As for the frequency hop, I am not able to give the full algorithm, but should be able to clarify. Its somewhat government mandated, for instance, when a interference is detected on a channel you have to stay off it for a certain amount of time, I think its like one minute. There is also a look ahead requirement so you know if a channel is clear for a certain time before you jump to it. The system learns what channels were bad and avoids them. The system always has a clean backup channel ready to jump to in case of interference, and all the speakers jump at the same time, without missing a beat. The user does not know it jumped.

I meant 5ms, regardless- not exactly what I'm trying to ask. I guess what I'm saying is that how far apart is the next clear channel? Is it far enough away from the current channel being used so that if an interference is detected, and said interference has a relatively wide range, is the new channel far enough apart so that it isn't an issue? I'm not an expert by any means in this tech, so am having a hard time asking what I'm trying to say.
post #14 of 20
Sonos works unbelievably well through walls. I installed a Sonos in my folks place, which is very large, with no problems. I think WiSA is similar in tech, but SonosNet may be a variant of zigbee (mesh network).
post #15 of 20
Fascinating video, thanks for posting!
post #16 of 20
New on this board, hope I can add to the discussion. Unfortunately I do not have a very useful Internet connection and I pay by amount, so it costs me 10 bucks for every gigabyte of data I consume, which makes it painful to watch a short video, let alone an hours worth. Not to mention you have to wait ever 8 seconds for a few seconds for the video to start again.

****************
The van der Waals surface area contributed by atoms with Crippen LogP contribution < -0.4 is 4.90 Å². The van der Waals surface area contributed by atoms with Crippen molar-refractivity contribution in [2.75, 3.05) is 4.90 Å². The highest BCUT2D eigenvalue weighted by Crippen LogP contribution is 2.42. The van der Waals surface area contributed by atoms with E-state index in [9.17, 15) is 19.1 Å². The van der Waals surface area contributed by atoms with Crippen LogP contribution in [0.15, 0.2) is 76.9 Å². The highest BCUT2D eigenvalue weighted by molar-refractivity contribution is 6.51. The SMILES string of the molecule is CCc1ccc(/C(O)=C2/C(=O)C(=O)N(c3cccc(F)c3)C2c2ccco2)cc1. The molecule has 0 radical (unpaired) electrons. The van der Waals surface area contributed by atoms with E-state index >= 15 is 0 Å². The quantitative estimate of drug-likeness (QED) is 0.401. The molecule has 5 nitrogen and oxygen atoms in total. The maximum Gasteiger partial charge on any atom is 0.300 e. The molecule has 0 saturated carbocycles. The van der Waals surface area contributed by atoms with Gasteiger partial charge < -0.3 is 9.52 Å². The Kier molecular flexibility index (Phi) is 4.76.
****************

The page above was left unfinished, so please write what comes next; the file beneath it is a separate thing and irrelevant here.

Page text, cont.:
Under the circumstances I was hoping that someone would relay some of the information from the video to me, such as frequency and from what I can pick up how fast is it frequency hopping? I'm always amused at the terms like "relatively low traffic" spectrum, ha ha... Not to mention the comments of 'skipping to miss government', well the government usually transmits in the gigawatt range where consumers are always in the micro watt range, even with line of sight transmissions. To add to our dismay they usually give the public areas that nobody wants or what's considered useless. They've been doing it to Amateur Radio operators for decades!

Anyway I'm interested and when I get to Phoenix next week I'll check out the video, I hope. Do they give you any details of how it works? I assume it's FM? or is it PM (phase modulated)? Do they even mention how it's modulated?

If they did the same for this as they did for WiFi in computers, then I'll have to check it out closer. In computers the wifi channels overlap and you have to have 6 channels of separation to ensure good performance. It would be refreshing to have something that actually works well instead of a compromise between the people interested in the frequency and spectrum width.

Any information would be nice if anyone remembers...

Thanks,

Jack
post #17 of 20
Quote:
Originally Posted by CMonMan View Post

I meant 5ms, regardless- not exactly what I'm trying to ask. I guess what I'm saying is that how far apart is the next clear channel? Is it far enough away from the current channel being used so that if an interference is detected, and said interference has a relatively wide range, is the new channel far enough apart so that it isn't an issue? I'm not an expert by any means in this tech, so am having a hard time asking what I'm trying to say.

I think I understand what you are asking, if it detects interference, how far away (in Hertz) does it jump to ensure it won't hit the same interference? The number of available (legal to use) DFS channels between 5.2 and 5.8 GHz varies per region, but one can expect roughly 14 DFS available channels in a given country. The WiSA technology follows the rules of DFS in that it constantly scans all of the DFS channels to see which are open and which are not. A channel has to be open and interference free for a minute before the system jumps to it, by law. The jump could be to an adjacent channel or the other end of the spectrum, depending on what channels are being used. The system learns what channels are really bad and avoids jumping back to them.

if you want to delve further, send an email to info@wisaassociation.org and we will put you directly in touch with Alan.
post #18 of 20
Quote:
Originally Posted by jkwilborn View Post